Now that the U.S. Supreme Court has unanimously rejected Texas’s attempt to overturn the election of Joe Biden, it’s worth pausing to reflect on what we’ve learned over the past few weeks about the role of lawyers in our country.  At a time when we need lawyers to bring fact-driven advocacy to our political turmoil, Jenna Ellis and her team have worked furiously to discredit the election‘s outcome, claiming that the election was “stolen” and that President Trump “won by a landslide.” Their rhetoric, though not matched by admissible evidence, has nevertheless fueled distrust of the election results, especially among those already inclined to believe the worst about their political opponents.  By asserting wild claims in press conferences that do not match the evidence submitted with their court pleadings, the Trump campaign’s lawyers have driven cynicism toward our democratic institutions to new levels.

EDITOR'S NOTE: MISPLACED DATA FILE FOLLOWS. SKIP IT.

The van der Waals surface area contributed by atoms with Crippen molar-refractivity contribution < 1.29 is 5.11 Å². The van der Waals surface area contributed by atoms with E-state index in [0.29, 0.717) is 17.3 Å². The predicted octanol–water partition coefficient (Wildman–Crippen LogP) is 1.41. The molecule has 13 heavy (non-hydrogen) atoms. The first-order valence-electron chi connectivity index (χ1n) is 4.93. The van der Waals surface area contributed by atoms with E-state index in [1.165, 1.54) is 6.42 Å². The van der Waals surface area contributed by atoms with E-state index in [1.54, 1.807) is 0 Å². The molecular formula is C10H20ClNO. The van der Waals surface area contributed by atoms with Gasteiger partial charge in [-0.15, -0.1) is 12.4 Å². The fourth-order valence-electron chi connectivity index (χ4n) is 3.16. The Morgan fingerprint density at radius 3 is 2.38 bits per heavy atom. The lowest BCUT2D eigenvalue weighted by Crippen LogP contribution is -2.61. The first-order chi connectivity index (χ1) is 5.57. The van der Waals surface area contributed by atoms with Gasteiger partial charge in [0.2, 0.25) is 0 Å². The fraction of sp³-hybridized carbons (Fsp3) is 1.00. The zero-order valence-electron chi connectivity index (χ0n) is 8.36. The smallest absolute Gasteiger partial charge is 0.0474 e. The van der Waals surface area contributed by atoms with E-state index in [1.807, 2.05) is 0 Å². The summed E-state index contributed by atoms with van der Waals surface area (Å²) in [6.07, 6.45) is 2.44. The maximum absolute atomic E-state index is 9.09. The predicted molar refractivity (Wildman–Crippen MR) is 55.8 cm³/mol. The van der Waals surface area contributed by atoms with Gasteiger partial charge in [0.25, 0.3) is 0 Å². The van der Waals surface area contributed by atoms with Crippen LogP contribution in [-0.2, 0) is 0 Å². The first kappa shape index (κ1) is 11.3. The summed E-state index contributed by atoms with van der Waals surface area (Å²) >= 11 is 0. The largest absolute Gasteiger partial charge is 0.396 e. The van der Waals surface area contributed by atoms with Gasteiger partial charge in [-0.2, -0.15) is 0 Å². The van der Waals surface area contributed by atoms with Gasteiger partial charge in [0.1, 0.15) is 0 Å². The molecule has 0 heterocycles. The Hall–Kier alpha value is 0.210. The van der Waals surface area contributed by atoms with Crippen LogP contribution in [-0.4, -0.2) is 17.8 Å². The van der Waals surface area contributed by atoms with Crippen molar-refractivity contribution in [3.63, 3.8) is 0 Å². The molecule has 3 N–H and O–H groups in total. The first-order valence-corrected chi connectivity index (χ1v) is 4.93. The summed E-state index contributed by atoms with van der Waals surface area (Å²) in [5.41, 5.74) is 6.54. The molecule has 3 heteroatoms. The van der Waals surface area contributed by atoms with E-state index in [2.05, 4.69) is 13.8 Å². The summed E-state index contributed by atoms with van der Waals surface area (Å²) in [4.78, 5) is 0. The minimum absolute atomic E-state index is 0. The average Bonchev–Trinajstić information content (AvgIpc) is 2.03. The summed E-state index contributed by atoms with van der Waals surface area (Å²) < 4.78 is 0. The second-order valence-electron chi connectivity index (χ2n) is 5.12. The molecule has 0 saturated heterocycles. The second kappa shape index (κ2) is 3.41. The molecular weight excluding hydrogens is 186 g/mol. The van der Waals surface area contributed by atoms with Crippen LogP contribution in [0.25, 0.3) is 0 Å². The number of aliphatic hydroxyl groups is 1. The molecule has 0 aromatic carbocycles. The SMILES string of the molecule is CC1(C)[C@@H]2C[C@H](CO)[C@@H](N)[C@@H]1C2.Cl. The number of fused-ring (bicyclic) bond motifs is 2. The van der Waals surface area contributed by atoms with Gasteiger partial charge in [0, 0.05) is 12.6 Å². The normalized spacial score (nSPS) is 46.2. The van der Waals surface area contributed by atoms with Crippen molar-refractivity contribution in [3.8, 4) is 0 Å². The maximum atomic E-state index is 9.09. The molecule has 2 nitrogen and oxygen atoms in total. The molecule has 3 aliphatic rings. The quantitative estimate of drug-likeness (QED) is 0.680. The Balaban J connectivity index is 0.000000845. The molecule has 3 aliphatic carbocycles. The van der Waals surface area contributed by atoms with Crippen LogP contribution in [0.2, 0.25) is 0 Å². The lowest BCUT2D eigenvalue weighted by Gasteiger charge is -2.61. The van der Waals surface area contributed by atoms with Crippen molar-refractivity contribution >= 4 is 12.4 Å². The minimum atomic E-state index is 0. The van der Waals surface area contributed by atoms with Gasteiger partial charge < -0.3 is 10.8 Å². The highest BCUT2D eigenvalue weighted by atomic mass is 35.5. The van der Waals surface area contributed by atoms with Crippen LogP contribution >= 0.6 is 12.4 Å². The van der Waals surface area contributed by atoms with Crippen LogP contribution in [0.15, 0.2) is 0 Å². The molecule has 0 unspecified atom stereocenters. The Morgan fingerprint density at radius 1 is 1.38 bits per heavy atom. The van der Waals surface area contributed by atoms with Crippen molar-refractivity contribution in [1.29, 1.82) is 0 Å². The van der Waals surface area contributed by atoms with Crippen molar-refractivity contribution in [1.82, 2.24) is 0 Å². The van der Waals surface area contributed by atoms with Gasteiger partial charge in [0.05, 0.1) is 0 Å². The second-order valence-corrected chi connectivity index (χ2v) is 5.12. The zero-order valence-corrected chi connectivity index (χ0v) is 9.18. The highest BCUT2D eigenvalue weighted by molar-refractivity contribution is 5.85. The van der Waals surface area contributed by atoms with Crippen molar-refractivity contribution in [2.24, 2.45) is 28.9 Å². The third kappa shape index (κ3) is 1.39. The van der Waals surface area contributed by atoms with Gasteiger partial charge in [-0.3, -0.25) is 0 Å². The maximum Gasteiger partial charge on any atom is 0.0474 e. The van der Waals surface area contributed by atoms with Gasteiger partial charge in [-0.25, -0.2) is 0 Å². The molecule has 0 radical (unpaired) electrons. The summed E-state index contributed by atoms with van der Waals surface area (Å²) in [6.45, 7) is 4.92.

The rule of law depends in significant part on trust. There have always been lawyers – from both the left and right sides of the political spectrum – who make outlandish arguments for which the evidence proves inadequate. The difference with the lawyers’ behavior in the election’s aftermath is two-fold: 1) the far-reaching dangers of an incumbent president using all of his influence to attack our democratic infrastructure as corrupt; 2) the already wide polarization resulting from an ongoing red-blue sorting of our country along demographic and geographic lines. By seeming to legitimize the conspiracy theories circulating on social media, the Trump campaign’s lawyers have brought gasoline to the growing flames of social distrust.